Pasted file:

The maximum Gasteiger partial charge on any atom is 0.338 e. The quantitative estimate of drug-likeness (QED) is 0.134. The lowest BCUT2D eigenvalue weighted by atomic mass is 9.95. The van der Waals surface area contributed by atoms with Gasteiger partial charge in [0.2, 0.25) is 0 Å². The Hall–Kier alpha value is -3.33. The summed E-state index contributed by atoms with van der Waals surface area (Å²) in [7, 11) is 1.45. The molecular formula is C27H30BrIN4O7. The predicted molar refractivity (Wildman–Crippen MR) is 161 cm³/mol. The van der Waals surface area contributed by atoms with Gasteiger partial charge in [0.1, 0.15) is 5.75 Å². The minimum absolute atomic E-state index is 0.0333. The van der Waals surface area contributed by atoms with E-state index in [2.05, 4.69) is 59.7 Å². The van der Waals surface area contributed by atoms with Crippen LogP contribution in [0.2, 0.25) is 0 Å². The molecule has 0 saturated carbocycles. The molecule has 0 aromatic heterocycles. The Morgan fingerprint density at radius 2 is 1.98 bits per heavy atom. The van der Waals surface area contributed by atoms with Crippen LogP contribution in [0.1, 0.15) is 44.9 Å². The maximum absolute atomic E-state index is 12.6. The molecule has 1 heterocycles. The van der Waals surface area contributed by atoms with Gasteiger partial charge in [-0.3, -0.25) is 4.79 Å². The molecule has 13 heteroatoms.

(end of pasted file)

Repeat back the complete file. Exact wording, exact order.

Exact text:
The maximum Gasteiger partial charge on any atom is 0.338 e. The quantitative estimate of drug-likeness (QED) is 0.134. The lowest BCUT2D eigenvalue weighted by atomic mass is 9.95. The van der Waals surface area contributed by atoms with Gasteiger partial charge in [0.2, 0.25) is 0 Å². The Hall–Kier alpha value is -3.33. The summed E-state index contributed by atoms with van der Waals surface area (Å²) in [7, 11) is 1.45. The molecular formula is C27H30BrIN4O7. The predicted molar refractivity (Wildman–Crippen MR) is 161 cm³/mol. The van der Waals surface area contributed by atoms with Gasteiger partial charge in [0.1, 0.15) is 5.75 Å². The minimum absolute atomic E-state index is 0.0333. The van der Waals surface area contributed by atoms with E-state index in [2.05, 4.69) is 59.7 Å². The van der Waals surface area contributed by atoms with Crippen LogP contribution in [0.2, 0.25) is 0 Å². The molecule has 0 saturated carbocycles. The molecule has 0 aromatic heterocycles. The Morgan fingerprint density at radius 2 is 1.98 bits per heavy atom. The van der Waals surface area contributed by atoms with Crippen LogP contribution in [0.1, 0.15) is 44.9 Å². The maximum absolute atomic E-state index is 12.6. The molecule has 1 heterocycles. The van der Waals surface area contributed by atoms with Gasteiger partial charge in [-0.3, -0.25) is 4.79 Å². The molecule has 13 heteroatoms.